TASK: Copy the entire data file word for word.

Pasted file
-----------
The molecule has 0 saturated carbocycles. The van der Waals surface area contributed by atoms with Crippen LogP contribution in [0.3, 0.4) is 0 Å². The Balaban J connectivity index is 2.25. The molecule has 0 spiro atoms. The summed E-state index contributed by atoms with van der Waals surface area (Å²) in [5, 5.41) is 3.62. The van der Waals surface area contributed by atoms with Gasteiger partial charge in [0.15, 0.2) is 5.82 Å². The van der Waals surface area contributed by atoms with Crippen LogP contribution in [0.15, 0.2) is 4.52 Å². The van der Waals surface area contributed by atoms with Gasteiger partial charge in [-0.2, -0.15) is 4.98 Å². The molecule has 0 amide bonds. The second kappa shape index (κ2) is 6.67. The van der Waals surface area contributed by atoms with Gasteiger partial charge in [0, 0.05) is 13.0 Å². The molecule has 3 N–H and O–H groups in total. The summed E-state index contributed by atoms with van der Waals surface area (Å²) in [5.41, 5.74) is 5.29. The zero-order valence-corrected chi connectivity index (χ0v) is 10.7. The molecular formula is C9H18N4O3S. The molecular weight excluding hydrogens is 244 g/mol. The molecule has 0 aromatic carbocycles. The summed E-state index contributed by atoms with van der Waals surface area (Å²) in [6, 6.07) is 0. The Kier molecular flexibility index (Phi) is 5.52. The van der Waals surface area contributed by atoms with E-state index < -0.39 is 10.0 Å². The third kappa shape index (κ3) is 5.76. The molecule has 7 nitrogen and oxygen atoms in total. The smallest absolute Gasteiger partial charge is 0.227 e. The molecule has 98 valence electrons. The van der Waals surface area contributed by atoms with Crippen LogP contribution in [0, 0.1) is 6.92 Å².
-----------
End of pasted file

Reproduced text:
The molecule has 0 saturated carbocycles. The van der Waals surface area contributed by atoms with Crippen LogP contribution in [0.3, 0.4) is 0 Å². The Balaban J connectivity index is 2.25. The molecule has 0 spiro atoms. The summed E-state index contributed by atoms with van der Waals surface area (Å²) in [5, 5.41) is 3.62. The van der Waals surface area contributed by atoms with Gasteiger partial charge in [0.15, 0.2) is 5.82 Å². The van der Waals surface area contributed by atoms with Crippen LogP contribution in [0.15, 0.2) is 4.52 Å². The van der Waals surface area contributed by atoms with Gasteiger partial charge in [-0.2, -0.15) is 4.98 Å². The molecule has 0 amide bonds. The second kappa shape index (κ2) is 6.67. The van der Waals surface area contributed by atoms with Gasteiger partial charge in [0, 0.05) is 13.0 Å². The molecule has 3 N–H and O–H groups in total. The summed E-state index contributed by atoms with van der Waals surface area (Å²) in [5.41, 5.74) is 5.29. The zero-order valence-corrected chi connectivity index (χ0v) is 10.7. The molecular formula is C9H18N4O3S. The molecular weight excluding hydrogens is 244 g/mol. The molecule has 0 aromatic carbocycles. The summed E-state index contributed by atoms with van der Waals surface area (Å²) in [6, 6.07) is 0. The Kier molecular flexibility index (Phi) is 5.52. The van der Waals surface area contributed by atoms with E-state index < -0.39 is 10.0 Å². The third kappa shape index (κ3) is 5.76. The molecule has 7 nitrogen and oxygen atoms in total. The smallest absolute Gasteiger partial charge is 0.227 e. The molecule has 98 valence electrons. The van der Waals surface area contributed by atoms with Crippen LogP contribution in [0, 0.1) is 6.92 Å².